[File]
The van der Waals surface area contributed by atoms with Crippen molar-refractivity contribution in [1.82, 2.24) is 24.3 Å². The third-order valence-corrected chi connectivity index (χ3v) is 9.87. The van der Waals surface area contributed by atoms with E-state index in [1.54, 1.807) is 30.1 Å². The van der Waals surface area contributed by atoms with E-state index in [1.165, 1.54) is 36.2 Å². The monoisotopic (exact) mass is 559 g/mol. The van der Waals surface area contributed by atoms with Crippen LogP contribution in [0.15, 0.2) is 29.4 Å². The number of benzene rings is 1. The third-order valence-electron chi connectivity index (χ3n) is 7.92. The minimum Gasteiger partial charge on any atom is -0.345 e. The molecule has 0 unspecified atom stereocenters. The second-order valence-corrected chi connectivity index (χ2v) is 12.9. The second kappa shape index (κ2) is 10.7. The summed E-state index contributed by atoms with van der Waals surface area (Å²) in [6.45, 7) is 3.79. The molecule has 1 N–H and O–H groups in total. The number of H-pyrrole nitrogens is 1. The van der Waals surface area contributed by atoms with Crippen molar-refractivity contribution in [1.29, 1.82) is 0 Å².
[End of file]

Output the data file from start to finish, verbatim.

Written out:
The van der Waals surface area contributed by atoms with Crippen molar-refractivity contribution in [1.82, 2.24) is 24.3 Å². The third-order valence-corrected chi connectivity index (χ3v) is 9.87. The van der Waals surface area contributed by atoms with E-state index in [1.54, 1.807) is 30.1 Å². The van der Waals surface area contributed by atoms with E-state index in [1.165, 1.54) is 36.2 Å². The monoisotopic (exact) mass is 559 g/mol. The van der Waals surface area contributed by atoms with Crippen LogP contribution in [0.15, 0.2) is 29.4 Å². The number of benzene rings is 1. The third-order valence-electron chi connectivity index (χ3n) is 7.92. The minimum Gasteiger partial charge on any atom is -0.345 e. The molecule has 0 unspecified atom stereocenters. The second-order valence-corrected chi connectivity index (χ2v) is 12.9. The second kappa shape index (κ2) is 10.7. The summed E-state index contributed by atoms with van der Waals surface area (Å²) in [6.45, 7) is 3.79. The molecule has 1 N–H and O–H groups in total. The number of H-pyrrole nitrogens is 1. The van der Waals surface area contributed by atoms with Crippen molar-refractivity contribution in [1.29, 1.82) is 0 Å².